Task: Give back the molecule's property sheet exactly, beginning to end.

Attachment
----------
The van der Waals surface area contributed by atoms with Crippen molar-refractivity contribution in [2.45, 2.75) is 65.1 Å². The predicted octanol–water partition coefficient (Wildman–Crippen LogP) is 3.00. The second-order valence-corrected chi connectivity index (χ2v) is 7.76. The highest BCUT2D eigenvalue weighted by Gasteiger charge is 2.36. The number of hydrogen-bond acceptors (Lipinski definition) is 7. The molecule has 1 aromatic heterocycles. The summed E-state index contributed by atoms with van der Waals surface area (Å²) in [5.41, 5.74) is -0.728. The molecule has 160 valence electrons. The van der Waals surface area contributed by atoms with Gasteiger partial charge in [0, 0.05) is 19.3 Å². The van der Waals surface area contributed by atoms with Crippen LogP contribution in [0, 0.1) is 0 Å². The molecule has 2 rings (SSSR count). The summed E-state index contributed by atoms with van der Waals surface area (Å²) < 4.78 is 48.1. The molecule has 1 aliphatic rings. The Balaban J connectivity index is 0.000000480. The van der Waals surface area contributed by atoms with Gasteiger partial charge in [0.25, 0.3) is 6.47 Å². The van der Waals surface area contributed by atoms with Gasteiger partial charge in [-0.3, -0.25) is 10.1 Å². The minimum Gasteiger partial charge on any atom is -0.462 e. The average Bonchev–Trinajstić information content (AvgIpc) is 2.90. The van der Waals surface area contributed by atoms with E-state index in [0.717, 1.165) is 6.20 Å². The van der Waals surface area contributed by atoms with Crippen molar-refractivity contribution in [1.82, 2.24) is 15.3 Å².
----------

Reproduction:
The van der Waals surface area contributed by atoms with Crippen molar-refractivity contribution in [2.45, 2.75) is 65.1 Å². The predicted octanol–water partition coefficient (Wildman–Crippen LogP) is 3.00. The second-order valence-corrected chi connectivity index (χ2v) is 7.76. The highest BCUT2D eigenvalue weighted by Gasteiger charge is 2.36. The number of hydrogen-bond acceptors (Lipinski definition) is 7. The molecule has 1 aromatic heterocycles. The summed E-state index contributed by atoms with van der Waals surface area (Å²) in [5.41, 5.74) is -0.728. The molecule has 160 valence electrons. The van der Waals surface area contributed by atoms with Gasteiger partial charge in [0, 0.05) is 19.3 Å². The van der Waals surface area contributed by atoms with Crippen LogP contribution in [0, 0.1) is 0 Å². The molecule has 2 rings (SSSR count). The summed E-state index contributed by atoms with van der Waals surface area (Å²) < 4.78 is 48.1. The molecule has 1 aliphatic rings. The Balaban J connectivity index is 0.000000480. The van der Waals surface area contributed by atoms with Gasteiger partial charge in [0.25, 0.3) is 6.47 Å². The van der Waals surface area contributed by atoms with Gasteiger partial charge in [-0.3, -0.25) is 10.1 Å². The minimum Gasteiger partial charge on any atom is -0.462 e. The average Bonchev–Trinajstić information content (AvgIpc) is 2.90. The van der Waals surface area contributed by atoms with E-state index in [0.717, 1.165) is 6.20 Å². The van der Waals surface area contributed by atoms with Crippen molar-refractivity contribution in [1.82, 2.24) is 15.3 Å².